Learn Papiamentu With Our Free Guide

Many people who visit Curaçao want to learn Papiamentu. It makes it easy to communicate with your new friends and it also helps to get your way around the island.

Using small words like Bon Dia and Danki will be very much appreciated by the islanders.

We have compiled an extensive guide of expressions and words that will come in handy for you. We share with you the basics of learning Papiamentu such as greetings, asking questions, and common phrases in daily life. 

The wonderful story of Papiamentu in an image -papiamento-Curacao_by_Exploring_Curacao_exploringcuracao.com - 5

The History of Papiamentu 

Before we dive into the guide of words and expressions let’s briefly review a bit of the history of the Papiamentu Language.

Papiamentu (phonology-based spelling) is spoken in the Islands of Curacao and Bonaire and Papiamento (etymology-based spelling) in Aruba. A key difference besides phonetics is the use of letters “U” and “K” in Papiamentu and “O” and “C” in Papiamento.

It’s quite a unique language derived from a blend of languages influenced by Arawak Indian, and Buntu African languages, Spanish, Portuguese, Dutch, English, and French.

As you hear it, you will recognize many words from different languages making it somehow familiar but foreign at the same time. Just as the island of Curacao will make you feel!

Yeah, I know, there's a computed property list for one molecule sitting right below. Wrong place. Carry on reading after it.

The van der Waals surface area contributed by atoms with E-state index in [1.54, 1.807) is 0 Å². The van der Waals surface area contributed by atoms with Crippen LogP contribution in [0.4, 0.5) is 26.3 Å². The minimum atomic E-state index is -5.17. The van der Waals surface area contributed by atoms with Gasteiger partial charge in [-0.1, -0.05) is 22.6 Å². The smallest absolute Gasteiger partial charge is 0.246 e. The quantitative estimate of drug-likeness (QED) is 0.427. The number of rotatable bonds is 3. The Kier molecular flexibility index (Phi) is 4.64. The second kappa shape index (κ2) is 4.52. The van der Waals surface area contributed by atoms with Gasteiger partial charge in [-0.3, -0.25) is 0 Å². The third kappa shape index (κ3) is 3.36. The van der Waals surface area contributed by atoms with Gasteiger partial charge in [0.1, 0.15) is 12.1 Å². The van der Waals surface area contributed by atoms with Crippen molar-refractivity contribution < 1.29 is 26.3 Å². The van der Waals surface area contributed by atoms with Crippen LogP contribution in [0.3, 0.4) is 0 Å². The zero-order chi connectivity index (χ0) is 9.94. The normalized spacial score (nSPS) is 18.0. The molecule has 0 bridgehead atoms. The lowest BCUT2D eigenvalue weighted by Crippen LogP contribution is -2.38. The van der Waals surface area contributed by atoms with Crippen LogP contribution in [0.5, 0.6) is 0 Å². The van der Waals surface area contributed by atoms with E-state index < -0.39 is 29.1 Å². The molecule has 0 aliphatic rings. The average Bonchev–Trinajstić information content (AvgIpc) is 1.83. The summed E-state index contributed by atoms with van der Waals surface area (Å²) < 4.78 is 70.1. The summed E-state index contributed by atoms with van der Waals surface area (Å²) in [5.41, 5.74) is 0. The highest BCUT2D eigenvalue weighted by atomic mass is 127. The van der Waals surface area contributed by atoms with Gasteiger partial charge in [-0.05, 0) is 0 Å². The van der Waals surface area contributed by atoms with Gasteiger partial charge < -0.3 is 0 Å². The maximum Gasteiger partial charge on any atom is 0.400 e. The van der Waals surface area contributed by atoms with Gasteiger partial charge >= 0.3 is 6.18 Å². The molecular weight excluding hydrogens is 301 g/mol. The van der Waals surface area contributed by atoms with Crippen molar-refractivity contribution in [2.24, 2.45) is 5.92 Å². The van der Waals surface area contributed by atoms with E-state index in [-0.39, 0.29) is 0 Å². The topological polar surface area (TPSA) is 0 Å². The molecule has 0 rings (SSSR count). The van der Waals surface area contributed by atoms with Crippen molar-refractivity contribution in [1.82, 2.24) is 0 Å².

Curacao Flag - Papia Papiamento Papear or Papia meaning “to chat, say, speak, talk, communicate,”

The word Papiamentu

The word “papia” comes from the Portuguese and Cape Verdean Creole verb “papear”, which means “to chat, say, speak, talk, communicate,” and is followed by “mento”, the noun-forming suffix.

the most influential cultures to the language are the Portuguese, Spanish and Dutch - Curacao by exploring Curacao

The origin of the language

There are various theories regarding the origin and development of the Papiamentu language but unarguably the most influential cultures to the language are the Portuguese, Spanish and Dutch from the 17th century onwards.

ABC Islands, Aruba Bonaire and Curacao

Where do they speak Papiamentu?

In the present time, Papiamentu or Papiamento is the official language of Aruba, Bonaire, and Curacao, Known as The ABC Islands and former Netherlands Antilles. The language can also be heard among locals in Sint Maarten, in The Netherlands and at the Venezuelan Peninsula de Paraguana.

The title is "Practice your papiamento". The image contains popular papiamentu words like bon dia, dushi, mi ta bi laman, masha danki, mi ke bai punda, ayó, ban dal un drink, mi gusta baila. with a van in the center and a group of friends having fun dancing and talking

Practice the language

Venezuelan Spanish and American English are constant influences today. word-switching and lexical borrowing from Spanish, Dutch, and English among native speakers are common. So feel free to use words in these languages as it will help you communicate with locals uniquely and authentically.

The more you communicate the faster you’ll understand the Papiamentu language. Have fun!